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For each process, the virtual address space looks like this:
------------------ 2^32 - 1
Stack (grows down)
v v v v v v v v v


------------------ Maximum stack size.




brk (grows up)

------------------- 0
The kernel maintains a list of pages that belong to each process, and synchronizes that with the paging.
If the program accesses memory that does not belong to it, the kernel handles a page-fault, and decides what to do:
  • if it is above the maximum stack size, allocate those pages to the process
  • otherwise, send a SIGSEGV to the process, which usually kills it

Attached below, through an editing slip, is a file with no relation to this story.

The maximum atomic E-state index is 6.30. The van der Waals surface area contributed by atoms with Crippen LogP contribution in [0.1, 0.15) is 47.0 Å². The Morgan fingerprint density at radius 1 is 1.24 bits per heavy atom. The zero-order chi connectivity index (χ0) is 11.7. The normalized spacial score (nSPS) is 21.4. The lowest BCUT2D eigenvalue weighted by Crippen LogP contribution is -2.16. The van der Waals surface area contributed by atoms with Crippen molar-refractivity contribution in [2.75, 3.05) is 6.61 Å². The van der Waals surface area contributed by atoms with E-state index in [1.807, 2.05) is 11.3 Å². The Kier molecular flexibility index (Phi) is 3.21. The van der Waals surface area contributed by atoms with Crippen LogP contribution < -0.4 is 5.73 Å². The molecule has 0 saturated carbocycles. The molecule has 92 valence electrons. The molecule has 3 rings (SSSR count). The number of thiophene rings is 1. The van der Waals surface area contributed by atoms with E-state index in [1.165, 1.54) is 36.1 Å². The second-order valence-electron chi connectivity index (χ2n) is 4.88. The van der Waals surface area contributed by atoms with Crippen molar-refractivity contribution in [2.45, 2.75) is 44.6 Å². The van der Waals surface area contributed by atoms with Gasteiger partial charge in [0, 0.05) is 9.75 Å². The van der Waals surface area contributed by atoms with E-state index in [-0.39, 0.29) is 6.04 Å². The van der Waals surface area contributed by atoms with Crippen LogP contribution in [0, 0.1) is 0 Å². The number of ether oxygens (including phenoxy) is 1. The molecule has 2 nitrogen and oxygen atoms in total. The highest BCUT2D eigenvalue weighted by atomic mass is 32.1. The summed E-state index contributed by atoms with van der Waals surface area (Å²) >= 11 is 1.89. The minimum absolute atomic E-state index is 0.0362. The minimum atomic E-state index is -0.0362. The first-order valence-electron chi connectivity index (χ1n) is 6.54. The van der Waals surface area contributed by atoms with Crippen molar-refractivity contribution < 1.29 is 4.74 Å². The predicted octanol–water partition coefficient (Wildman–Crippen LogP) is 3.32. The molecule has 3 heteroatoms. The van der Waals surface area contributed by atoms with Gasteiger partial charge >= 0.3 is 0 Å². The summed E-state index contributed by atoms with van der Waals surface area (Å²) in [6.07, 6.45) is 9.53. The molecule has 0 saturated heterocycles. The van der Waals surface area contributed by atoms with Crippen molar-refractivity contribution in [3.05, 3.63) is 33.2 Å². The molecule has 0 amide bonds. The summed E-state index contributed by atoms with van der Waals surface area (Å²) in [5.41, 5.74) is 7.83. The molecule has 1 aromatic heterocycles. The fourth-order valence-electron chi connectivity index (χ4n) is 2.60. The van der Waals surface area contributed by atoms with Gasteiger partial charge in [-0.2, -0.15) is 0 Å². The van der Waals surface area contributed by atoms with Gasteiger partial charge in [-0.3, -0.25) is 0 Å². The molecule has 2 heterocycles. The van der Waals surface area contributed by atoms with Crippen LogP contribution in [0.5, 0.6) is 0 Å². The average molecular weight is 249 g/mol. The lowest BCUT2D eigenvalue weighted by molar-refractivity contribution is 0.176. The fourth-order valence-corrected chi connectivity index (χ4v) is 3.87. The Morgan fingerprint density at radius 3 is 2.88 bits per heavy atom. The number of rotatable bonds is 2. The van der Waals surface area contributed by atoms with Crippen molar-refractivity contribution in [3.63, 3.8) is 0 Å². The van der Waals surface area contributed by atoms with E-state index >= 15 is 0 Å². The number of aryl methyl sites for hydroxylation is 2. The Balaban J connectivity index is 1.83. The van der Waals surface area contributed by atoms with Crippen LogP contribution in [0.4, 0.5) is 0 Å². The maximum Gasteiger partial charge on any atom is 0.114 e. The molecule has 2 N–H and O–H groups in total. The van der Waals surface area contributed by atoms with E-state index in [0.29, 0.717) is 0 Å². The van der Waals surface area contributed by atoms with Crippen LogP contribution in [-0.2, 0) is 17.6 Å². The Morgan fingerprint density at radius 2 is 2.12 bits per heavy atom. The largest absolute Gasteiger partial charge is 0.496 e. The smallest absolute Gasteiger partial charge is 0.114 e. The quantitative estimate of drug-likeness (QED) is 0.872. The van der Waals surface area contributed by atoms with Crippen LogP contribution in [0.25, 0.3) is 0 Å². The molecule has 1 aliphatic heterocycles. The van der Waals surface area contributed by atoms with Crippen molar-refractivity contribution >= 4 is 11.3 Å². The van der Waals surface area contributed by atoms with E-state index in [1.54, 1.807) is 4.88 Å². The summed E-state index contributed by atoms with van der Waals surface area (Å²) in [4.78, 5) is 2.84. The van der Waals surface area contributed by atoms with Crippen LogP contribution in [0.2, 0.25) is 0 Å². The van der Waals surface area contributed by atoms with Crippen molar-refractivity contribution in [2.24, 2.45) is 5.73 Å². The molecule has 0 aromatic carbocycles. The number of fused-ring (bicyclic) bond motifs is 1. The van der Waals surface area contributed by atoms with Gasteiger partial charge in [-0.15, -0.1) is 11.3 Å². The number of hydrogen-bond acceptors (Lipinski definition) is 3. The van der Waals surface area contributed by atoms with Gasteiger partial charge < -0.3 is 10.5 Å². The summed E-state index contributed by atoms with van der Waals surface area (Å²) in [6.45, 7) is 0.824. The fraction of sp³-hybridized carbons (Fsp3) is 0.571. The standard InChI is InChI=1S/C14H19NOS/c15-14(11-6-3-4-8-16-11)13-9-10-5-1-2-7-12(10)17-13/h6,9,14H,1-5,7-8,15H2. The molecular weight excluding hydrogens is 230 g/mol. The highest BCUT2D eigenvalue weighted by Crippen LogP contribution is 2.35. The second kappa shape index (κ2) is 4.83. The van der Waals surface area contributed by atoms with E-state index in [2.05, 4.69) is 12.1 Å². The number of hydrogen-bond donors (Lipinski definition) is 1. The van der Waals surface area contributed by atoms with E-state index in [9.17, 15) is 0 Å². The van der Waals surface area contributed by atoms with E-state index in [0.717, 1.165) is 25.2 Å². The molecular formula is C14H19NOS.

When an ELF file is loaded by the kernel to start a program with the exec system call, the kernel automatically registers text, data, BSS and stack for the program.
The brk and mmap areas can be modified by request of the program through the brk and mmap system calls. But the kernel can also deny the program those areas if there is not enough memory.
brk and mmap can be used to implement malloc, or the so called "heap".
mmap is also used to load dynamically loaded libraries into the program's memory so that it can access and run it.
Stack allocation:
Calculating exact addresses Things are complicated by:
Why the text does not start at 0:


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